By far the biggest concern for sole traders is the blurred lines between your personal finances and your business finances.  

If the business makes a loss this is also effectively the same as losing your personal finances, e.g. if someone makes a claim against your business your personal assets are also at risk.  By comparison, a limited company set up separates business finances from your personal assets.  

Umbrella company

An umbrella company is a useful halfway house, it has all the flexibility of working for yourself but with the benefits of being an employee.  

By signing up to an umbrella company you become the umbrella’s employee, but you still have the freedom to work how, where and when you choose.  As well as employing you, the umbrella will handle all of your financial admin, insurances and other matters.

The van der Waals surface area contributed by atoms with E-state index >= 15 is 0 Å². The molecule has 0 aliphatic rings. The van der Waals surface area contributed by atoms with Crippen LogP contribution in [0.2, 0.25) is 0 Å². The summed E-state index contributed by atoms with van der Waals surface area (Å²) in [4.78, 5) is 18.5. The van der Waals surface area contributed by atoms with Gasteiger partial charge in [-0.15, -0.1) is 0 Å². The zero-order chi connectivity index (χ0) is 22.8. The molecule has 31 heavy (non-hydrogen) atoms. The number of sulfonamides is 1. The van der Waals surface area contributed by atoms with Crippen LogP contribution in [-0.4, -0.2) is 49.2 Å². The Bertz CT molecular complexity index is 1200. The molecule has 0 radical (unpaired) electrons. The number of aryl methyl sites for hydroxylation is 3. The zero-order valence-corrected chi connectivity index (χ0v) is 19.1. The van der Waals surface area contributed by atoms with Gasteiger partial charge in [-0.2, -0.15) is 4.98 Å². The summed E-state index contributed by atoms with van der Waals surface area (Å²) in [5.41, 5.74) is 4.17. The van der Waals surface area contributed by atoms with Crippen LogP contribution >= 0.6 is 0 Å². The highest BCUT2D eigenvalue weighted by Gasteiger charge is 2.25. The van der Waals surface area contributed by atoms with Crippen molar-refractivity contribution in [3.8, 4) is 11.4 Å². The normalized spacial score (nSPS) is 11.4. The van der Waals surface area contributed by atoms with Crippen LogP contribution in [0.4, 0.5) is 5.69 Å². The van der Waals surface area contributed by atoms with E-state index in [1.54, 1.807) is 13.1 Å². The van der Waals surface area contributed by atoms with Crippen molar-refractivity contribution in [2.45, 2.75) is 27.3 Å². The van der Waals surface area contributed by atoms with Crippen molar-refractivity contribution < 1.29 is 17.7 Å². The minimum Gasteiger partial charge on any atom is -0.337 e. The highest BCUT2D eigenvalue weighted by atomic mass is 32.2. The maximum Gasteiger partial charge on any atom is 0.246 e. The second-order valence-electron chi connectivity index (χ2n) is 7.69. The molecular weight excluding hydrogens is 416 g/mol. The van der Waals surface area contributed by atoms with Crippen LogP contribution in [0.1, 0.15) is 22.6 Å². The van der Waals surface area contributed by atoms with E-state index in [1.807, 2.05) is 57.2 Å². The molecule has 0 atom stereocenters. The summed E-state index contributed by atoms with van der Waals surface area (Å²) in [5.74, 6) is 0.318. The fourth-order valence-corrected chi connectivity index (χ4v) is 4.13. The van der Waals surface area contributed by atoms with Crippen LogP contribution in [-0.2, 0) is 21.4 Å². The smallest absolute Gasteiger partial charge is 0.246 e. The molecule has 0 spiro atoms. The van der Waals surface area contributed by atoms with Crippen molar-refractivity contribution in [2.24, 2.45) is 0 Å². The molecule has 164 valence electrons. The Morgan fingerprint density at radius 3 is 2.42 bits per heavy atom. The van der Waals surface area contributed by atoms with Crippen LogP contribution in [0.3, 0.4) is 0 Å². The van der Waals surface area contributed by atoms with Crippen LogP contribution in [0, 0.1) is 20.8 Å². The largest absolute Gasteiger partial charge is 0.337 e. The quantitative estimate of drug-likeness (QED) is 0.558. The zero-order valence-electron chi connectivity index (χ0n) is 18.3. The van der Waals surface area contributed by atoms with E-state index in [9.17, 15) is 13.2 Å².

(NB not all umbrellas will employ you, check the paperwork to ensure you are clear about your employment status.) 

Pros of an umbrella company

Becoming an employee of an umbrella gives peace of mind. As an employee, you will have access to employee benefits such as pension, holiday pay, sick pay and more. You can focus solely on your work as the umbrella will handle admin, paperwork, tax contributions and more.  

The full amount of your income received via an umbrella company should be subject to PAYE.  This usually means that you do not need to submit a self assessment tax return to HMRC, depending on any other sources of income that you receive.  

Cons of an umbrella company